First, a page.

Scene setting: The Palais de Tokyo feels like it was made for Rick. It is a grandiose, graphic 1937 construction outside, and yet inside it's all about brutalism, raw edges and broken concrete. It has been the constant backdrop to the American designer’s shows for the last two years, and yesterday it provided the perfect contrast to Beethoven's Piano Sonata No. 31, a romantic soundtrack far from Owens’ usual techno-inspired music.
Mood board: Like Beethoven's sonatas, Rick Owens was in a complex mood, at times melancholy, at times zen and uplifted. Gone was the glitter, the jolly Paleolithic-looking girls and the almost couture-style feathered capes of the past few seasons. This time, it was Owens stripped bare, all khaki and black. The designer's hits were all there: the knee-high supple leather sneakers, the knotted puffas, the leather dresses, the long organza skirts. Make up was also more understated than usual, most of the models' faces being covered by cotton and wire headpieces mimicking mitres, crowns and veils that had also a whiff of menagerie (they could also be elephants and donkeys).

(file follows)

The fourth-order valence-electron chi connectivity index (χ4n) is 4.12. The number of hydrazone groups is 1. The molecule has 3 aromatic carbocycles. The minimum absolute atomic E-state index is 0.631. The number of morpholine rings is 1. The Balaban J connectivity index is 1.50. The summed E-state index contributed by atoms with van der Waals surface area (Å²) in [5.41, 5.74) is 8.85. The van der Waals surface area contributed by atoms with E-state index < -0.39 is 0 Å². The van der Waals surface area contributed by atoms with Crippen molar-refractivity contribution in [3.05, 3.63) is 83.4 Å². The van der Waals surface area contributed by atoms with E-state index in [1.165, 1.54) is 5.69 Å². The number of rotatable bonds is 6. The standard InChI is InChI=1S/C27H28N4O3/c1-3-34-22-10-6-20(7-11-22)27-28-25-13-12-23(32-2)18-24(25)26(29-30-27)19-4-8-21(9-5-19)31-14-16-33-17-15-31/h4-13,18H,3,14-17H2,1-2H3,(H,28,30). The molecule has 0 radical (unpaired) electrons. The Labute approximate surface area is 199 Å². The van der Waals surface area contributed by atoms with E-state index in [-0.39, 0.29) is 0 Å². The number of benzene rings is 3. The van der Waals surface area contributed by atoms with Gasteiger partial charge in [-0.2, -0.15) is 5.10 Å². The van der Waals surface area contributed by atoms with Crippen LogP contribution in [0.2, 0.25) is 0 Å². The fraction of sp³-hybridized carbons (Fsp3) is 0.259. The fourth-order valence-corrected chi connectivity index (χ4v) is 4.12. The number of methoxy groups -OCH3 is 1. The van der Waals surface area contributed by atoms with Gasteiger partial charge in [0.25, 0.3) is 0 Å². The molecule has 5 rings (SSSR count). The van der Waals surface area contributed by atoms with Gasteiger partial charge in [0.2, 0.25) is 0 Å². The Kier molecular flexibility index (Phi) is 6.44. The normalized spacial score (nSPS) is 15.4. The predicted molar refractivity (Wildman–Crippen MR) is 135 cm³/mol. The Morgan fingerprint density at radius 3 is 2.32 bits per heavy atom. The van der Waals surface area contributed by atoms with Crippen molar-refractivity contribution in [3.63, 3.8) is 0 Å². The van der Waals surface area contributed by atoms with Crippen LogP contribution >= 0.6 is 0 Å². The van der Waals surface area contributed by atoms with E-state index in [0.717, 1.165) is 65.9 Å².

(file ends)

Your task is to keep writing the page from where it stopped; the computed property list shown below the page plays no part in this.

Sound bite: The question on everyone's lips: 'Was it political?' Not an easy one to answer, given that Owens usually loves to mess with our minds. However, post-show the designer stated, ‘After protest, one's attention might turn to personal behaviour, and maybe embracing what makes us civilised can be our most positive act.’ Suddenly, the mood of the collection and the Beethoven soundtrack were perfectly explained. In a season rife with anger and protest, Rick's serene stance was a heavenly breath of fresh air.